Just how many Great White Egrets we have wintering is anyone’s guess. With an amazing count of fourteen at one locality in Somerset this week, this species is fast losing its UK rarity status. Individuals continue to be reported from Stanwick GP, Ditchford GP, Summer Leys LNR/Earls Barton GP and Pitsford Res with twos at the last three of localities on several dates. On the raptor front, a female Merlin was at Harrington AF between 20th and 25th, while Peregrines were seen at Blueberry Farm, Maidwell on 16th, in the nearby Brampton Valley and at Deene Lake on 19th, Ditchford GP on 21st, between Moulton and Holcot on 22nd, in Northampton on 23rd, at Pitsford Res on 24th and at Ditchford GP on 27th.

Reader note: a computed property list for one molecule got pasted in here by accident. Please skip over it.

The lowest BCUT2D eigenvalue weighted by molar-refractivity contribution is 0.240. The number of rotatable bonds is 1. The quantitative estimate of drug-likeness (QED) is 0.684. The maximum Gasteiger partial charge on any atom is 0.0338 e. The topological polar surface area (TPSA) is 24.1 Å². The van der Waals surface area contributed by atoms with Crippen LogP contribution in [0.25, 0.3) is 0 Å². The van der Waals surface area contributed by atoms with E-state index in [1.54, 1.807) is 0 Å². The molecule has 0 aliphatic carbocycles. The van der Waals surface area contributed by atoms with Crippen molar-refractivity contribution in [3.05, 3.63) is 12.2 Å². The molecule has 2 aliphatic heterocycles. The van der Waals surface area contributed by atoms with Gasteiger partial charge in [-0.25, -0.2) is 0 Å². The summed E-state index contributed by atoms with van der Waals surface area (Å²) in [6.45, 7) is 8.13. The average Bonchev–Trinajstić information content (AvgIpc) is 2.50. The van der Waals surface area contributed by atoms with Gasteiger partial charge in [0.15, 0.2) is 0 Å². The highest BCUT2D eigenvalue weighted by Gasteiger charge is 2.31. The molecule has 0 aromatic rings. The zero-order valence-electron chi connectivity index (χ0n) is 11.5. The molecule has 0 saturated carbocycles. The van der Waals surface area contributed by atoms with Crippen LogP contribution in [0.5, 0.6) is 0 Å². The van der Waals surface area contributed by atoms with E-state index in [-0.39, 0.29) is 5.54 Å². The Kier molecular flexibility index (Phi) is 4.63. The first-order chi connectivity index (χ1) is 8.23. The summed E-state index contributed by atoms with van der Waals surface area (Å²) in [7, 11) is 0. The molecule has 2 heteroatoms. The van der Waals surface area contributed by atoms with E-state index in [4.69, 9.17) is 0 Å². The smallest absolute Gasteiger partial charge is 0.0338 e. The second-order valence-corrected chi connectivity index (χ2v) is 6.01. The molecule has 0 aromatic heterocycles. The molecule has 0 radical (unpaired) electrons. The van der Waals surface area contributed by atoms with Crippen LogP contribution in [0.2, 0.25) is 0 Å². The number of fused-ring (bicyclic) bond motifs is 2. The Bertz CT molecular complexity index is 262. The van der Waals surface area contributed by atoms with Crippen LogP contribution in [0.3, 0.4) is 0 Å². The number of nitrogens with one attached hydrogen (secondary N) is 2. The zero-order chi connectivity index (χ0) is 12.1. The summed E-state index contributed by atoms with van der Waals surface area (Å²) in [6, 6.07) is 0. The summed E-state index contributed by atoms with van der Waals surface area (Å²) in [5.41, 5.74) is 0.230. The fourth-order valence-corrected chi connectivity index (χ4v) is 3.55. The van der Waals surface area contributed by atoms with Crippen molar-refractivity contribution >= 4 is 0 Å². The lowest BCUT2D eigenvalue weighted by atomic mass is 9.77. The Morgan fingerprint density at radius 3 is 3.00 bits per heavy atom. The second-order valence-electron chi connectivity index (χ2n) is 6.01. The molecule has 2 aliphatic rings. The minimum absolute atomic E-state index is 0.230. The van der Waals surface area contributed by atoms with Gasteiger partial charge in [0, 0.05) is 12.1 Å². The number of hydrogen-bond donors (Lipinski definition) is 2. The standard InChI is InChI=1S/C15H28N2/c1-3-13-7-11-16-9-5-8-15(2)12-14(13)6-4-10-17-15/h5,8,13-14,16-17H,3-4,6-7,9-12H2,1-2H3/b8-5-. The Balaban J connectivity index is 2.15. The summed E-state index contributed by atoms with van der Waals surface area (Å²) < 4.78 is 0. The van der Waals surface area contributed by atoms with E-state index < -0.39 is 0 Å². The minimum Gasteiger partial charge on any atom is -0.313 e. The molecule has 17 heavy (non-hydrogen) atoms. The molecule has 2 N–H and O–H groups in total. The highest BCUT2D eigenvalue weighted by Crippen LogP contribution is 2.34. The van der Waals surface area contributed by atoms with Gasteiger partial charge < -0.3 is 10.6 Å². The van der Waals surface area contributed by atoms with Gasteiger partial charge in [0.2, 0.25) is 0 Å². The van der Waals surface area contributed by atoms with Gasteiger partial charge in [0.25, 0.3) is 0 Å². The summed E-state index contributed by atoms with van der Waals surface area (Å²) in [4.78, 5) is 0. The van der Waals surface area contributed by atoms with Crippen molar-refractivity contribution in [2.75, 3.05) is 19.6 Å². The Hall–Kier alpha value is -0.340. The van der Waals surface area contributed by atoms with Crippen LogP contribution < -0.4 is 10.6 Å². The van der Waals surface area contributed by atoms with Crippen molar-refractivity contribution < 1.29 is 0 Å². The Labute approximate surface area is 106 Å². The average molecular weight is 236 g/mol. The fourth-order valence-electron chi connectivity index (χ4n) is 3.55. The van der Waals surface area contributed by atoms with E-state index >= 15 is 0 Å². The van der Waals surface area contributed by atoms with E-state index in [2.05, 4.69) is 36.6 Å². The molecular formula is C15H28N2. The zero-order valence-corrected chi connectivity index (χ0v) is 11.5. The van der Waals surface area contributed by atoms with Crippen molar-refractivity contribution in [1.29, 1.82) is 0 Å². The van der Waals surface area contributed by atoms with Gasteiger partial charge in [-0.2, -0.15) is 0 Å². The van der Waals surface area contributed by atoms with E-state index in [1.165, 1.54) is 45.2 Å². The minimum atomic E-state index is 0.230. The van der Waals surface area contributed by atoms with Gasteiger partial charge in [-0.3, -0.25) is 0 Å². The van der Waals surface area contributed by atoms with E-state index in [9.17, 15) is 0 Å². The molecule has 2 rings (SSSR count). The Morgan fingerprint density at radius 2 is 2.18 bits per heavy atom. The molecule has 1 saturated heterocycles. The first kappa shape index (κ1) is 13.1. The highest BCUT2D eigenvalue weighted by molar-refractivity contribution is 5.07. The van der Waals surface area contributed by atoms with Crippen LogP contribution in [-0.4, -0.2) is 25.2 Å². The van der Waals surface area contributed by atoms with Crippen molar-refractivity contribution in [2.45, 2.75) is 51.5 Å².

The largest count of Golden Plovers was approximately five hundred at Stanwick GP on 20th. There have been no high counts of this species in recent weeks, the traditional Nene Valley roost site of Clifford Hill GP producing very few. The only Dunlin during the period was one at Stanwick GP on 20th, two Jack Snipe were at Hollowell res on 23rd and one was at Pitsford Res the following day, on which sixty-seven Common Snipe were also counted at the same locality. Further signs of spring were indicated by the appearance of Black-tailed Godwits, which are now clearly on the move, with singles at Stanwick GP on 18th and Summer Leys LNR on 22nd and two more arriving at Stanwick GP on 23rd. Both localities also produced Redshank, with up to fourteen at the latter locality throughout the period and one at Summer Leys on 22nd, while single Green Sandpipers were at Stanford Res on 16th, Harrington AF on 23rd-26th and Pitsford Res on 24th.